We mentioned above one of the best things about Finland is its people.

The locals are incredibly happy and welcoming people — with a wonderful creative streak. You’ll see it for yourself in the fantastic architecture. The town of Porvoo, located just an hour from Helsinki, makes for a wonderful destination for a day trip.

Here, you can check out traditional Finnish architecture, with plenty of colorful wooden houses to catch your attention. You can also explore the Kamppi Chapel and the Sibeliustalo.

40. Education

It’s no wonder that the Finns have created so many incredible places when you consider the country’s world-class approach to education, of course.

Schools in Finland rank towards the top of the list for the world. Interestingly, children don’t go to school until the age of 7 here, yet most leave with a deep knowledge of at least two different languages.

Find out more about studying in Finland here.

41. Mammi

At first glance, the Finnish delicacy, Mammi might not look like much. However, this Easter food is a must-have for a Finn. This delicious dessert is made of syrup, malt, and rye flour, giving it a consistency similar to porridge.

Usually served with cream or milk, Finns eat their Mammi on Good Friday, but you can also find some families indulging around the year. You can also add custard or vanilla ice cream to Mammi if you have more of a sweet tooth.

42. Nokia

One of the most famous Finnish brands, Nokia is a company frequently mentioned in Finland by locals referring to the technical innovation of the country.

For many people, Nokia delivered the first introduction to a “mobile phone” or cell phone we ever saw. Nokia earned a fantastic reputation for producing some of the most reliable and durable devices on the market too.

Nokia also has a strong reputation in Finland for selling more than just phones. The iconic rubber boots from Nokia are still revered today.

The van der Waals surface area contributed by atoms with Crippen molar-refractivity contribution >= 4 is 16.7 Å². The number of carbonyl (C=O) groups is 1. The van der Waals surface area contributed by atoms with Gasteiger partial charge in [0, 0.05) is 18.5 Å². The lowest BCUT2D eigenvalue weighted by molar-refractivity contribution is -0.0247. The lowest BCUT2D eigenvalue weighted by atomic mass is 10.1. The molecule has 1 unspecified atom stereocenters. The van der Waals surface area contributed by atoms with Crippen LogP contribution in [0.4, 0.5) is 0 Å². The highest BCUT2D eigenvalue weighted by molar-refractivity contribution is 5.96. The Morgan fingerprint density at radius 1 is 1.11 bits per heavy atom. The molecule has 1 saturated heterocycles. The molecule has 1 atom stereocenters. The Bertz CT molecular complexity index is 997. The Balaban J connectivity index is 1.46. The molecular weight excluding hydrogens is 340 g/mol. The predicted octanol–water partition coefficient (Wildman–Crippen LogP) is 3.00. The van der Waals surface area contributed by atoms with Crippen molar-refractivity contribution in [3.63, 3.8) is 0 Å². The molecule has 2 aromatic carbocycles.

43. Racing drivers

There has been a total of nine Formula One drivers from Finland who have taken part in races since the start of the championship in 1950.

Of the total 9 Finnish drivers to appear in the World Driver’s Championship, three have won. The first champion was Keke Rosberg, who took the title in 1982. After this, Mika Hakkinen won the title in 1998 and 1999, and Kimi Raikkonen won in 2007.

Other well-known drivers include JJ Lehto, and Valterri Bottas.

What Is Finland Famous For

44. The Moomins

The Moomins are among the better-known characters to come from Finland. If you’re looking for things to know about Finland, the Moomins were first created by Tove Jansson, a Finnish illustrator.

For those who aren’t familiar, the Moomins are a family of round, white fairytale creatures similar in appearance to a hippopotamus. Although the Moomins might look like animals, they’re actually a kind of troll, according to the creator.

45. Angry Birds

Whether you count this as one of the best things about Finland or not will depend on your love of mobile games. Angry Birds, the video game, was created by Rovio Entertainment, and has since evolved to become an entire franchise.

Rovio Entertainment, based in Helsinki, Finland, started life in 2003, and now operates studios in Stockholm, Montreal, Espoo, and Copenhagen. The Angry Birds game is currently ranked as one of the best games in the world.

46. Lampivaara

Incredible natural landmarks in Finland are part of what makes the country so appealing. Not only are the landscapes beautiful to look at, but they can be quite lucrative too.